Ladies and gentleman, the post-modern R&B artist has arrived and, no, it’s not Drake. Slapping the soul scene of exaggerating crooners and identity-challenged dubsteppers across the face from some basement in Toronto comes The Weeknd, a one-man smooth machine that is equal times precious as it is troubled and disparaging. Every moment of its free debut, House of Balloons is packed with gorgeous melodies, but you will not have to go very far to run right into the group’s main man, Abel Tesfaye’s massive id, pulsing at you and erupting every so often to make you uncomfortable as you dance your ass off (and do… other things). Presenting the unrated Thank Me Later, the album one lying ho away from an all-out nervous breakdown.
That’s House of Balloons in a nutshell. If you’re easily offended, then pay no mind to the stuff you heard about sampling two Beach House songs; this shit is bleak. Take “The Party and The After Party” for example. The song features a sample of Beach House’s “Master of None”, jingling beautifully under Tesfaye’s nimble come-ons. His voice is like that of The-Dream’s, expressive and versatile. “Louis V bag / tats on your arms / High heel shoes / make you six feet tall,” he sings in the song’s chorus, genuinely admiring his female muse as he steps back to allow Victoria Legrand’s faint voice to take center stage to sing, “You always come to the party.”
Sounds cute, right? Well the song’s called “The Party and The After Party” for a reason. Within two iterations of the song’s chorus, that Beach House sample drops out of the mix, as if to disrupt the façade so Tesfaye’s true self can show. It isn’t long into the track’s second half before he begins a verse with, “I got a new girl call her Rudolf / She’ll probably OD before I show her to mama,” his voice not changing at all amidst the song’s sensual production. It’s a double-take kind of moment, one you never expect to be so frank, even this far into the album. But it gets worse. In the next line he sings, “All these girls try to tell me she got no love / But all these girls never ever got a blowjob,” and, in the next line, he outright threatens the girl he’s clearly having sex with, singing “Ringtone on silent / And if she stop then I might get violent.” It’s a pretty deadly stanza, shamelessly callous in its brutal execution.
I don’t think lines like these are actually meant by Tesfaye, though. House of Balloons comes off less to me as the coke-fueled trifles of an actual sadist and more of the concentrated release of some serious sexual frustration into the chauvinism that never was. Unlike Drake’s Thank Me Later, an album that’s impetus was the trouble with fame, House of Balloons is aggravated with never getting to that drug-addled mainland. And, because of this, the album is a lot more vitriolic and misogynistic. One of its most memorable lines is in “Loft Music”, when Tesfaye deadpans this gem of raw profanity: “Eddie Murphy shit / Yeah we trade places/ Rehearse last of them / Then we fuck faces.”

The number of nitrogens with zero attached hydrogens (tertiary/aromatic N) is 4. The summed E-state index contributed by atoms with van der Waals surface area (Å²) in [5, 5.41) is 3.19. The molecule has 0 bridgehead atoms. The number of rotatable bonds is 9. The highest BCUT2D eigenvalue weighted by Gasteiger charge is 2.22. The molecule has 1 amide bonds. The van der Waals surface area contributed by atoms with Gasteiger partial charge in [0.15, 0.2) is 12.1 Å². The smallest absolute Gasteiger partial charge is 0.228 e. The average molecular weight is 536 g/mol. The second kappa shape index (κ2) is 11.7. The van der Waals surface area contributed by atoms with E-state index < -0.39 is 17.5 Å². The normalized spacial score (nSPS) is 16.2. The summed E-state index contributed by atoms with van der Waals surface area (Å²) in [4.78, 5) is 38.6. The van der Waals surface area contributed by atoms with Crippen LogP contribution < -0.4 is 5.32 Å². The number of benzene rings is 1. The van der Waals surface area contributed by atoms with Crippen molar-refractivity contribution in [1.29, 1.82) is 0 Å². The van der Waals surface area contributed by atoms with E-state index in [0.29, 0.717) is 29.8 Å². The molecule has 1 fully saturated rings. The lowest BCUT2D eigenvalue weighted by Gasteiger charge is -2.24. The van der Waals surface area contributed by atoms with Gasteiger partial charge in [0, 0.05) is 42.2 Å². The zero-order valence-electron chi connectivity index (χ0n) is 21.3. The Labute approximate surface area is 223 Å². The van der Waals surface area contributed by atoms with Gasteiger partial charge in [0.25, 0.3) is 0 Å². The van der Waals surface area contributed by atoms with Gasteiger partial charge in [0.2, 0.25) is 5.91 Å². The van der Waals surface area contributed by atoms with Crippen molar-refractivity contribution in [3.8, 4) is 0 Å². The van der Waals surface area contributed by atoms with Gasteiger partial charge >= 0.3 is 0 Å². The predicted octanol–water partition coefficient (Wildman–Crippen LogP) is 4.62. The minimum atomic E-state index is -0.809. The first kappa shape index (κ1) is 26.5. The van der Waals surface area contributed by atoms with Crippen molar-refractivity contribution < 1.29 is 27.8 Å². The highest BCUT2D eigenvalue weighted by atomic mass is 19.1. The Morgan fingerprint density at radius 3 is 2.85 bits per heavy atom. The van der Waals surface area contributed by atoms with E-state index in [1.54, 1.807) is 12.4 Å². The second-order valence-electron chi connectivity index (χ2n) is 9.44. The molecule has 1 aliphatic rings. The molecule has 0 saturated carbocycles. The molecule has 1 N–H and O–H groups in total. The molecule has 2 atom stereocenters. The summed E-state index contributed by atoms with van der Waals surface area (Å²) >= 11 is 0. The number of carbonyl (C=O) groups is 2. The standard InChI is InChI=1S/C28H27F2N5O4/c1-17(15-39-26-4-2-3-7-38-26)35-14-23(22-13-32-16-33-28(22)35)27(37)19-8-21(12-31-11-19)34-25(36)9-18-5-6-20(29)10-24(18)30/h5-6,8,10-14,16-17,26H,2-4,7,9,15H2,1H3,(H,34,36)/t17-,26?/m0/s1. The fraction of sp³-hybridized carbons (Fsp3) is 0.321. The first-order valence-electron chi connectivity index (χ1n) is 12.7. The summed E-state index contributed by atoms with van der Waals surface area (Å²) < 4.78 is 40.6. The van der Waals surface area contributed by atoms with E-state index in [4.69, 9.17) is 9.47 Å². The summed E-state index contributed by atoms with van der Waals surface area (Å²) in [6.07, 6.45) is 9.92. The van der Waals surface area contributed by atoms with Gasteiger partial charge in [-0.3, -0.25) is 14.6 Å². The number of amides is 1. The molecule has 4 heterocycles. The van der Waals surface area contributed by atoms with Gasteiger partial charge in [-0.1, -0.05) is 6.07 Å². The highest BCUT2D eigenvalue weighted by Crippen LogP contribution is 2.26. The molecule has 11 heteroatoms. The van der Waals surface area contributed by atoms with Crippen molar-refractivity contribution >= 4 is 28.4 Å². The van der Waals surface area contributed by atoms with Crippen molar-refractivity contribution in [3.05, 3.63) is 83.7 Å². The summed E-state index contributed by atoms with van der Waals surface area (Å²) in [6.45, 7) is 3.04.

But I don’t really have a problem with quoting these lines, because all over House of Balloons, we can clearly see that Tesfaye suffers from some serious insecurity issues. The guy sums up his hollow relationship with the girls he may or may not be shtupping better than a thousand Thank Me Laters in that infamous stanza in “The Party and the After Party” (“They don’t want my love / They just want my potential.”), encapsulating some deeply corrupted self-criticism. Tesfaye rejects a girl’s frailty in favor of his own on the chorus of “Wicked Games” (“Get me off of this / I need confidence in myself”) and chalks up the copious amounts of play he gets on the record to money as the motive in the chorus of “The Morning”. There’s not much analysis needed in a line like “Bring the drugs baby, I can bring my pain,” and that’s the key to the fucked up beauty of House of Balloons: It is probably the most oblique case study ever self-released.
If it weren’t so contradictory, House of Balloons would be the sexiest album released in fifteen years. Regardless of his gender politics, Tesfaye knows his way around a baby-making beat, and even writes one of the year’s biggest club bangers in the title track. The album is convoluted and can be engulfing if listened to in just the right context. Troubled Casanovas will be fucking to it for years, but there will be plenty of others that will just sit back in awe of its beautiful disaster unfolding. I’m not saying it’s better or worse to be in either of those camps or even that they’re mutually exclusive. I’m just saying you should listen to House of Balloons to get an idea of which one you’re in.